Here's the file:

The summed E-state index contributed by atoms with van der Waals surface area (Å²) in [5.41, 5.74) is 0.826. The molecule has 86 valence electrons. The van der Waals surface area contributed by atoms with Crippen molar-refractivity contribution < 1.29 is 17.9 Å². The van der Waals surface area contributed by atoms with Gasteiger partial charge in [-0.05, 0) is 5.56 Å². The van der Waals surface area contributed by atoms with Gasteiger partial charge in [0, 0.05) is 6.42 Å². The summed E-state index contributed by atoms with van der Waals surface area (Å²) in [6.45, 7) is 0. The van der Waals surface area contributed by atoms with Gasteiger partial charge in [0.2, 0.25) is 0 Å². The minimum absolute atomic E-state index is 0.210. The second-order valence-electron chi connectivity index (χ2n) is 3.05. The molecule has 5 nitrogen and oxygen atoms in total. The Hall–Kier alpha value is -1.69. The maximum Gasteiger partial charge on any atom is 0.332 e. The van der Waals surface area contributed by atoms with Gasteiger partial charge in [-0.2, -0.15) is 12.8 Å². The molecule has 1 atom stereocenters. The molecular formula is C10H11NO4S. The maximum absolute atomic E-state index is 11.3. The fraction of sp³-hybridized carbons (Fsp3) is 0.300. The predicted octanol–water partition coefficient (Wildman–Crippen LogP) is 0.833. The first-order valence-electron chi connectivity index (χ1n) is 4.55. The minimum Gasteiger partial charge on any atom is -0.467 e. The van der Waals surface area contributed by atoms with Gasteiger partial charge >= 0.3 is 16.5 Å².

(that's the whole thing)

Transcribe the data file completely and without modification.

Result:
The summed E-state index contributed by atoms with van der Waals surface area (Å²) in [5.41, 5.74) is 0.826. The molecule has 86 valence electrons. The van der Waals surface area contributed by atoms with Crippen molar-refractivity contribution < 1.29 is 17.9 Å². The van der Waals surface area contributed by atoms with Gasteiger partial charge in [-0.05, 0) is 5.56 Å². The van der Waals surface area contributed by atoms with Gasteiger partial charge in [0, 0.05) is 6.42 Å². The summed E-state index contributed by atoms with van der Waals surface area (Å²) in [6.45, 7) is 0. The van der Waals surface area contributed by atoms with Gasteiger partial charge in [0.2, 0.25) is 0 Å². The minimum absolute atomic E-state index is 0.210. The second-order valence-electron chi connectivity index (χ2n) is 3.05. The molecule has 5 nitrogen and oxygen atoms in total. The Hall–Kier alpha value is -1.69. The maximum Gasteiger partial charge on any atom is 0.332 e. The van der Waals surface area contributed by atoms with Gasteiger partial charge in [-0.2, -0.15) is 12.8 Å². The molecule has 1 atom stereocenters. The molecular formula is C10H11NO4S. The maximum absolute atomic E-state index is 11.3. The fraction of sp³-hybridized carbons (Fsp3) is 0.300. The predicted octanol–water partition coefficient (Wildman–Crippen LogP) is 0.833. The first-order valence-electron chi connectivity index (χ1n) is 4.55. The minimum Gasteiger partial charge on any atom is -0.467 e. The van der Waals surface area contributed by atoms with Gasteiger partial charge >= 0.3 is 16.5 Å².